November 14th, 2003, 20:57
Endangered Species Act in Danger ?!!
Hallelujah !! MAYBE something good will come of this...............
Interior Department official calls for review of law protecting endangered
The Associated Press
Posted: Friday November 14th, 2003, 5:35 AM
Last Updated: Friday November 14th, 2003, 5:35 AM
SANTA BARBARA, Calif. (AP) - The senior U.S. Interior Department official
responsible for the Endangered Species Act labeled the law "broken" in
calling for a review to look at reforms including sometimes favoring
interests of humans over the endangered species.
Assistant Interior Secretary Craig Manson specifically criticized a part of
the law limiting development in areas used by threatened species to
recover - the so-called "critical habitat" provision.
"We didn't anticipate the potential conflicts" when the Endangered Species
Act was written, he said Thursday. "We have to recognize that, A, we can't
protect everything, and, B, we have to carefully examine whether we should
try to protect everything, and at what cost?"
Appointed by President Bush, Manson has been responsible for the National
Parks system and U.S. Fish and Wildlife Service since early 2001.
In Santa Barbara for an endangered species conference, he said he supports
legislation passed by the U.S. Senate on Wednesday that would exempt
military bases from portions of the Endangered Species Act.
Manson also questioned expenses resulting from the 30-year-old law.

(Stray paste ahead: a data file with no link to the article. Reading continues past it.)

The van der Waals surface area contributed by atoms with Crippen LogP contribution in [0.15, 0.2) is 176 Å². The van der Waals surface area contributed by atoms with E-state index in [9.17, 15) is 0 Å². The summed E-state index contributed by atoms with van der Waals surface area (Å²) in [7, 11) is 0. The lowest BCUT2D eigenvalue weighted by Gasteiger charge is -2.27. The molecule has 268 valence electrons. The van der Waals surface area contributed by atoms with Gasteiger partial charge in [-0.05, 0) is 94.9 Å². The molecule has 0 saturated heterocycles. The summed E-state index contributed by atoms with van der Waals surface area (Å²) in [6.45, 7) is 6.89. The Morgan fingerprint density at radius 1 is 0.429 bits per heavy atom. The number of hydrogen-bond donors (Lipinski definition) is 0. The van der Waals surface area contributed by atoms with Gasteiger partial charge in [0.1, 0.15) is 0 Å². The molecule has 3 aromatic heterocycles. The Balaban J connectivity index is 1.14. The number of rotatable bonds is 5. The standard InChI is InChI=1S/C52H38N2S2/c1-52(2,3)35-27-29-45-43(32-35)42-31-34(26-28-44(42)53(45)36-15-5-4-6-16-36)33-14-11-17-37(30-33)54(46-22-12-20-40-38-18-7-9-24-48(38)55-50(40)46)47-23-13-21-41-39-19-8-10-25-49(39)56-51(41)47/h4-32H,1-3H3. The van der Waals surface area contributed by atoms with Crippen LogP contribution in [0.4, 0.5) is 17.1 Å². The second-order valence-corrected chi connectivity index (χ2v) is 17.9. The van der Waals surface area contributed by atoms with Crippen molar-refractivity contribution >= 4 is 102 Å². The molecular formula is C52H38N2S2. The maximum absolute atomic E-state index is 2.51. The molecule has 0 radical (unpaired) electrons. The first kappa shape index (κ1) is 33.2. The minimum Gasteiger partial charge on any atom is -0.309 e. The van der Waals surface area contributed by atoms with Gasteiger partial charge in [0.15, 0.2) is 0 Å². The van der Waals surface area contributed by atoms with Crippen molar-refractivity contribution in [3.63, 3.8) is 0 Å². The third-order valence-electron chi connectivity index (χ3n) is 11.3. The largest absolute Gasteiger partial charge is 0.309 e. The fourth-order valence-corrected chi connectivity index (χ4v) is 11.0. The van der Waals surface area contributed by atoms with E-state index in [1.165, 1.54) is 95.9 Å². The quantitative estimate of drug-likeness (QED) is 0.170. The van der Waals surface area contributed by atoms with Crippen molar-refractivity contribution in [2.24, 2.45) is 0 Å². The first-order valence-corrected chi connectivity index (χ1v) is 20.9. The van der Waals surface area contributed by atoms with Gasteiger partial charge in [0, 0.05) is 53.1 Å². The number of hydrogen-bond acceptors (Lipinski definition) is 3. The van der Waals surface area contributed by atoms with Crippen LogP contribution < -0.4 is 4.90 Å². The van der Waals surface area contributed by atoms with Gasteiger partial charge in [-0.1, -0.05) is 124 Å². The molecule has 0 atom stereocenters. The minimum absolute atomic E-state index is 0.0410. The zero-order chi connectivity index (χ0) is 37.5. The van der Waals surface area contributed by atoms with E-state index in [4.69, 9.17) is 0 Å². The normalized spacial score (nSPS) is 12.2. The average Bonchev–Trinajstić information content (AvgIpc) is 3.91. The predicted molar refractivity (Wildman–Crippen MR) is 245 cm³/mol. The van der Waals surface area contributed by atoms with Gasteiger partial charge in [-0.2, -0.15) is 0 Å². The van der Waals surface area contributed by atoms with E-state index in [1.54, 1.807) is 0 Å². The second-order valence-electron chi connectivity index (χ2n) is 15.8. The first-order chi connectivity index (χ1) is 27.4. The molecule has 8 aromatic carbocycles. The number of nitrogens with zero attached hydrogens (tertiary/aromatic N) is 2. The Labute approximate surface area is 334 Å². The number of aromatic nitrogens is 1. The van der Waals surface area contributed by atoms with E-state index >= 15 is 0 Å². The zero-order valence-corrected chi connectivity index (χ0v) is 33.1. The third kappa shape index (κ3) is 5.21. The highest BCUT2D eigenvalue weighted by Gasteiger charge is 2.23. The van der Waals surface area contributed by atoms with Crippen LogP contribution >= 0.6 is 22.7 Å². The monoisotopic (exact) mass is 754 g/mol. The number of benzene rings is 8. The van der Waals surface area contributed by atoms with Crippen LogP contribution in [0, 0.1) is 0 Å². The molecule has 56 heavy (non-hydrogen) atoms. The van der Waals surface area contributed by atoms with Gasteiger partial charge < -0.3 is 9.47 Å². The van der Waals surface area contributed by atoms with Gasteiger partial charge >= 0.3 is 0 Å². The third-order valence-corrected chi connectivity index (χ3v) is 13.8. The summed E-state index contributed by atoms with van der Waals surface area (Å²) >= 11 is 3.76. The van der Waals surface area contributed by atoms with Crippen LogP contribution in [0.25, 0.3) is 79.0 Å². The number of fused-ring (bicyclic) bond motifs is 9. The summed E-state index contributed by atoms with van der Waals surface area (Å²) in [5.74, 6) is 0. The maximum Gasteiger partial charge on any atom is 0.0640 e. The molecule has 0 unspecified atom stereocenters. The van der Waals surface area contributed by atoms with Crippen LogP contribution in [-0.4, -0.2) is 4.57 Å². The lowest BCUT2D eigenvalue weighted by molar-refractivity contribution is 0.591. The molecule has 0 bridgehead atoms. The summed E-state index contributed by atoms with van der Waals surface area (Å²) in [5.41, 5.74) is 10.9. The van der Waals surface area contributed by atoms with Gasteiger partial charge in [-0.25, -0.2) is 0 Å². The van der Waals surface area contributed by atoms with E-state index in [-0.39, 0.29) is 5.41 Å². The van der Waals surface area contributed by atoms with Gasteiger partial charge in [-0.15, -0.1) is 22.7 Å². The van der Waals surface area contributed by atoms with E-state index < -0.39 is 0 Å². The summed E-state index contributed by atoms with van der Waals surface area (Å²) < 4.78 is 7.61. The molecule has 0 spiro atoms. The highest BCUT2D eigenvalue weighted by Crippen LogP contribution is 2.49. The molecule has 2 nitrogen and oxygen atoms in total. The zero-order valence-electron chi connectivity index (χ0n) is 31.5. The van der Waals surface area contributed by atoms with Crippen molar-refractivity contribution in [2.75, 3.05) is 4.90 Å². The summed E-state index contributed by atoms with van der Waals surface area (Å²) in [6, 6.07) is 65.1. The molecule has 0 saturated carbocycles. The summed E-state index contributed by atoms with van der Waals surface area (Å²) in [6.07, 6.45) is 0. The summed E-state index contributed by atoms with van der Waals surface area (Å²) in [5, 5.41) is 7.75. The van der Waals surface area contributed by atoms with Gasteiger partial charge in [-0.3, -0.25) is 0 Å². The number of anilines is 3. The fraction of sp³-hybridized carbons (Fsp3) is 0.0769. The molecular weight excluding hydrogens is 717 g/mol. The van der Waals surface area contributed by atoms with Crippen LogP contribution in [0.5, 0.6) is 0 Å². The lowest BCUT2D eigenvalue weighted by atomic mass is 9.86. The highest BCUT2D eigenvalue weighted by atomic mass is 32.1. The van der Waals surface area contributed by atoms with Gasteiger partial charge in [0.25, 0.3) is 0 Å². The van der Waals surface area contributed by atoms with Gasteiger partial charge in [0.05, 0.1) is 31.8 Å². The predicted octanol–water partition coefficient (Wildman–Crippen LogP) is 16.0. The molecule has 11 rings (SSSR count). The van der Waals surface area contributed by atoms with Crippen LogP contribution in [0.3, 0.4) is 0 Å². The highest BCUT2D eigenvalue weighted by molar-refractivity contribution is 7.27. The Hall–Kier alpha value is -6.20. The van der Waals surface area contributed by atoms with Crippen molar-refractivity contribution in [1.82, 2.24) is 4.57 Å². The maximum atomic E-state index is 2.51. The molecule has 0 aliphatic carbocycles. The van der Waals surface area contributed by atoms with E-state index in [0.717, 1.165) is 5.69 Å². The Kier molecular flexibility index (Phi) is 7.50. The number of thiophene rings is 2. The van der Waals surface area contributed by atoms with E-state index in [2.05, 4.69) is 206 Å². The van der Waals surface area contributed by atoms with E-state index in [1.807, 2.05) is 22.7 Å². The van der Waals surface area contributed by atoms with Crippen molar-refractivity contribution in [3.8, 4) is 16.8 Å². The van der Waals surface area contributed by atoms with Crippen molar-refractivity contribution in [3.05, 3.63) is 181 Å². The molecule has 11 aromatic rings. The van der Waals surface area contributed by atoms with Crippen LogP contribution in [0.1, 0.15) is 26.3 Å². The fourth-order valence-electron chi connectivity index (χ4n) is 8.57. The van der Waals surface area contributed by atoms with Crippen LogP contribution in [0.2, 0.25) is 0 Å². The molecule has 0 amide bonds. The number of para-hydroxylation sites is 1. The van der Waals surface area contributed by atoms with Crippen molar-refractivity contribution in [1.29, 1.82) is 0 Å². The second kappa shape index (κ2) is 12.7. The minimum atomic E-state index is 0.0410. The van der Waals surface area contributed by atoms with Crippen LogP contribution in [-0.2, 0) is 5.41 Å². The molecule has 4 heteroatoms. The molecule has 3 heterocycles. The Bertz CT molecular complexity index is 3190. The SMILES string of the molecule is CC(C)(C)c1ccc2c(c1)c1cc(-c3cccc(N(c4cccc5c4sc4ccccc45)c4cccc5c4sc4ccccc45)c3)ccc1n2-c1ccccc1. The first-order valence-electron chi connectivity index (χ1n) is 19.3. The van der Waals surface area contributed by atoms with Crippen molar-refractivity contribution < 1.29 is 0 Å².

"If we decide we are going to spend $100 million to save a species we've
imperiled, why are we doing that?" he asked in an interview with the Los
Angeles Times. "Are we doing that for the exercise of saving something that
nature can't take care of regardless of our efforts? If we are saying that
the loss of species in and of itself is inherently bad - I don't think we
know enough about how the world works to say that."
Congressional investigators in September issued a report pressing Fish and
Wildlife to develop guidelines for when to require critical habitats, mainly
to reduce the agency's exposure to lawsuits from environmental groups. The
General Accounting Office said the critical habitat program "faces a serious
crisis" because of expensive lawsuits.
In the past two decades, the number of species listed as endangered or
threatened, and those with critical habitat in the United States, have risen
steadily, to 1,263 and 417, respectively, as of June.
November 14th, 2003 20:57
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